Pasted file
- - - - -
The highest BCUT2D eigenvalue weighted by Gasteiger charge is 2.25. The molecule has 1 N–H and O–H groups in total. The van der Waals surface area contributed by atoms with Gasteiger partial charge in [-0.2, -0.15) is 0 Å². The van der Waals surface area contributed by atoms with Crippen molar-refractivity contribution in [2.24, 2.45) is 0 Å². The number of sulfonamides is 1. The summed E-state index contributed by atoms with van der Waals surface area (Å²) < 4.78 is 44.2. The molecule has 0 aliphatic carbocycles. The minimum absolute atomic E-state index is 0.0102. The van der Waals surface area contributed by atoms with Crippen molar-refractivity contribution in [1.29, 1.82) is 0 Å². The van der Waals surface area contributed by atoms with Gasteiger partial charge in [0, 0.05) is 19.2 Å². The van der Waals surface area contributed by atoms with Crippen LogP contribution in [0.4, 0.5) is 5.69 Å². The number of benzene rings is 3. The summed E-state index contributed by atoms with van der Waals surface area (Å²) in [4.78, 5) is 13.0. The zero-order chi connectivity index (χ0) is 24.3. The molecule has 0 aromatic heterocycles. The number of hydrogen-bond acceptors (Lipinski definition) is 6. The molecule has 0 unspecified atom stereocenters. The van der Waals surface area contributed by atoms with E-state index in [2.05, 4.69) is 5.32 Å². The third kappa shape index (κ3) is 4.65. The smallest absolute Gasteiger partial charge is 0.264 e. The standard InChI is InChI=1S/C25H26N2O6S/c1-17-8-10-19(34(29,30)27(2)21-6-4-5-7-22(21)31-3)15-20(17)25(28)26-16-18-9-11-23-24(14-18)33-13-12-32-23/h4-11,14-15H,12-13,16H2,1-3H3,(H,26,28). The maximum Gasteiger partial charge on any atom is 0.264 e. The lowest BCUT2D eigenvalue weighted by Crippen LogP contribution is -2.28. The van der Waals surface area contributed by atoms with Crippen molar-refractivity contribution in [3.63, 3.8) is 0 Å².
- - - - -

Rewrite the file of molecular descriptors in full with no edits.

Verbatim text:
The highest BCUT2D eigenvalue weighted by Gasteiger charge is 2.25. The molecule has 1 N–H and O–H groups in total. The van der Waals surface area contributed by atoms with Gasteiger partial charge in [-0.2, -0.15) is 0 Å². The van der Waals surface area contributed by atoms with Crippen molar-refractivity contribution in [2.24, 2.45) is 0 Å². The number of sulfonamides is 1. The summed E-state index contributed by atoms with van der Waals surface area (Å²) < 4.78 is 44.2. The molecule has 0 aliphatic carbocycles. The minimum absolute atomic E-state index is 0.0102. The van der Waals surface area contributed by atoms with Crippen molar-refractivity contribution in [1.29, 1.82) is 0 Å². The van der Waals surface area contributed by atoms with Gasteiger partial charge in [0, 0.05) is 19.2 Å². The van der Waals surface area contributed by atoms with Crippen LogP contribution in [0.4, 0.5) is 5.69 Å². The number of benzene rings is 3. The summed E-state index contributed by atoms with van der Waals surface area (Å²) in [4.78, 5) is 13.0. The zero-order chi connectivity index (χ0) is 24.3. The molecule has 0 aromatic heterocycles. The number of hydrogen-bond acceptors (Lipinski definition) is 6. The molecule has 0 unspecified atom stereocenters. The van der Waals surface area contributed by atoms with E-state index in [2.05, 4.69) is 5.32 Å². The third kappa shape index (κ3) is 4.65. The smallest absolute Gasteiger partial charge is 0.264 e. The standard InChI is InChI=1S/C25H26N2O6S/c1-17-8-10-19(34(29,30)27(2)21-6-4-5-7-22(21)31-3)15-20(17)25(28)26-16-18-9-11-23-24(14-18)33-13-12-32-23/h4-11,14-15H,12-13,16H2,1-3H3,(H,26,28). The maximum Gasteiger partial charge on any atom is 0.264 e. The lowest BCUT2D eigenvalue weighted by Crippen LogP contribution is -2.28. The van der Waals surface area contributed by atoms with Crippen molar-refractivity contribution in [3.63, 3.8) is 0 Å².